There was a time when Western Digital's Raptor (and later, the VelociRaptor) was a staple of any high-end desktop build. Rotational media could only deliver better performance by increasing aereal density or spindle speed. In a world dominated by hard drives that focused on the former, WD decided to address both. By shipping the only mainstream (e.g. not SCSI or SAS) 3.5" hard drive with a 10,000 RPM spindle speed, WD guaranteed that if you needed performance, the Raptor line was the way to go.

Two years ago we met the most recent update to the VelociRaptor line: the VR200M. While it raised the bar for the VelociRaptor, WD saw its flagship competing in a new world. SSDs were now more affordable, resulting in even more desktop builds including an SSD. Although the high dollar-per-GB cost associated with SSDs demanded that desktop users adopt a two-drive model (SSD + HDD), for storage of large media files a standard 5400RPM or 7200RPM drive was just fine. After all, moving large files is mostly a sequential operation which plays to the strengths of most consumer drives to begin with.

There are still users who need more storage than an SSD can affordably provide, and who demand speed as well. Although photo and video editing is great on an SSD, a big enough project would have difficulty sharing a 128GB SSD with an OS, applications and other data. For those users who still need high performance storage that's more affordable than an SSD, the VelociRaptor is still worthy of consideration. There's just one problem: Moore's Law is driving the cost of SSDs down, and their capacities up. The shift to solid state storage is inevitable for most, but to remain relevant in the interim the VelociRaptor needed an update.

Today Western Digital is doing just that. This is the new VelociRaptor, available in 250GB, 500GB and 1TB capacities:

WD VelociRaptor Historical Comparison
  WD VelociRaptor VR333M WD VelociRaptor VR200M WD VelociRaptor VR150M
Capacity 1000/500/250GB 600/450GB 300/150GB
Interface 6Gbps SATA 6Gbps SATA 3Gbps SATA
Advanced Format (4K Sectors) Y N N
Rotational Speed 10000 RPM 10000 RPM 10000 RPM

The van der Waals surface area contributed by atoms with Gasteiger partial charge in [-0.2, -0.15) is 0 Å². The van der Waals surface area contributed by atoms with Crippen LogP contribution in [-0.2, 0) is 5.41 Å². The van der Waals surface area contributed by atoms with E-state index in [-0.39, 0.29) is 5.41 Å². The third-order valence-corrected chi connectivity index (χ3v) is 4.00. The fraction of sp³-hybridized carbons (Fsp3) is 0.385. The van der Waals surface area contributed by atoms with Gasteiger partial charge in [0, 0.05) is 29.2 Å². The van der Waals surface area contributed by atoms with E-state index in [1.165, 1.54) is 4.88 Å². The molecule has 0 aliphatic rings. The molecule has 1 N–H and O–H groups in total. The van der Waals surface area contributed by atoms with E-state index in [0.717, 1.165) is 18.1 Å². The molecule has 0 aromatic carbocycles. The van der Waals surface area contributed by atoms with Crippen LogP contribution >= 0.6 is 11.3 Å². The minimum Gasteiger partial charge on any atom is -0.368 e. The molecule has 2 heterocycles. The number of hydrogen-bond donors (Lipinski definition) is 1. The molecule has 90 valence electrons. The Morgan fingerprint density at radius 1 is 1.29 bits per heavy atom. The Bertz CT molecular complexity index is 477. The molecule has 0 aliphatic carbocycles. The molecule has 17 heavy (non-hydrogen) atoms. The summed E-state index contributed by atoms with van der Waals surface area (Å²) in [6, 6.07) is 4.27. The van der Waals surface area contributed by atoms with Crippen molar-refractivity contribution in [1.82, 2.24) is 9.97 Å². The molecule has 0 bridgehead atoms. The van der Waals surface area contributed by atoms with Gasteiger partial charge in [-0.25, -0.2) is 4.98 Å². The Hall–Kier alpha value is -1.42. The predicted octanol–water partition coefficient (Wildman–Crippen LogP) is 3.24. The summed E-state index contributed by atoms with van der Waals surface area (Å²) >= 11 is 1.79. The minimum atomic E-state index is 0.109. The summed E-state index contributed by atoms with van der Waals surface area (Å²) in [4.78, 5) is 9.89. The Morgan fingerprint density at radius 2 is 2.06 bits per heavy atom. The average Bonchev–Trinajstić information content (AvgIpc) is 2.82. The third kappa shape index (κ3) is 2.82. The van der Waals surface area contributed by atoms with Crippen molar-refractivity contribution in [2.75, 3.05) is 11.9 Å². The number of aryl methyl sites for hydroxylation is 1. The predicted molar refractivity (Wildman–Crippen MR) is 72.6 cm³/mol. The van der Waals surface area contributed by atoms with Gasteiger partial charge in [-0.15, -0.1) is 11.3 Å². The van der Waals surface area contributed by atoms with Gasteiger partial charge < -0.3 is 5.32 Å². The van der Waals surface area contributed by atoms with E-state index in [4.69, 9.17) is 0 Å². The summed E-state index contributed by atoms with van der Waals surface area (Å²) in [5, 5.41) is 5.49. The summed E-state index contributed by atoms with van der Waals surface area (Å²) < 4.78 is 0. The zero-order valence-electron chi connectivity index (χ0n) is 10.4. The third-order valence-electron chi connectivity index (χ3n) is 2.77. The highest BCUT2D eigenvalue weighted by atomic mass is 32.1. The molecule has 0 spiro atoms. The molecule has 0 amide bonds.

Buffer Size 64MB 32MB 16MB
Transfer Rate Buffer to Disk 200 MB/s 145 MB/s 128 MB/s
Platter Density 333GB 200GB 150GB
Warranty 5 years 5 years 5 years

The basic design remains unchanged. Take a 2.5" drive with platters spinning at 10,000 RPM and pair it with a 3.5" adapter that also acts as a heatsink. Internally the drive gets all of the expected updates. Platter density is now up to 333GB (3 platters for the 1TB drive, 2 for the 500GB drive and 1 for the 250GB). All members of the new VelociRaptor family feature a 64MB DDR3 cache. Combine that with some firmware updates and you've got a recipe for larger capacities and higher performance.

The drive is available today and retails for $319 for the 1TB model, $209 for the 500GB model and $159 for 250GB. These prices are a bit lower than what the VelociRaptor VR200M launched at two years ago (the 500GB is significantly cheaper than the old 450GB launched at).

WD VelociRaptor Lineup
  WD1000DHTZ WD5000HHTZ WD2500HHTZ
Capacity 1TB 500GB 250GB
MSRP $319.99 $209.99 $159.99
Cost per GB $0.319 $0.419 $0.639

Compared to standard 3.5" drives, the VelociRaptor is quite expensive. You can buy a 3TB 7200RPM drive at roughly $0.06 per GB, compared to $0.319 per GB for the most cost effective VelociRaptor. Compared to an SSD however, the VRs are still cheaper - although not by a ton if you compare to a low capacity drive. Samsung's SSD 830 (128GB) will cost you $1.36 per GB.

 

Random & Sequential Read/Write Speed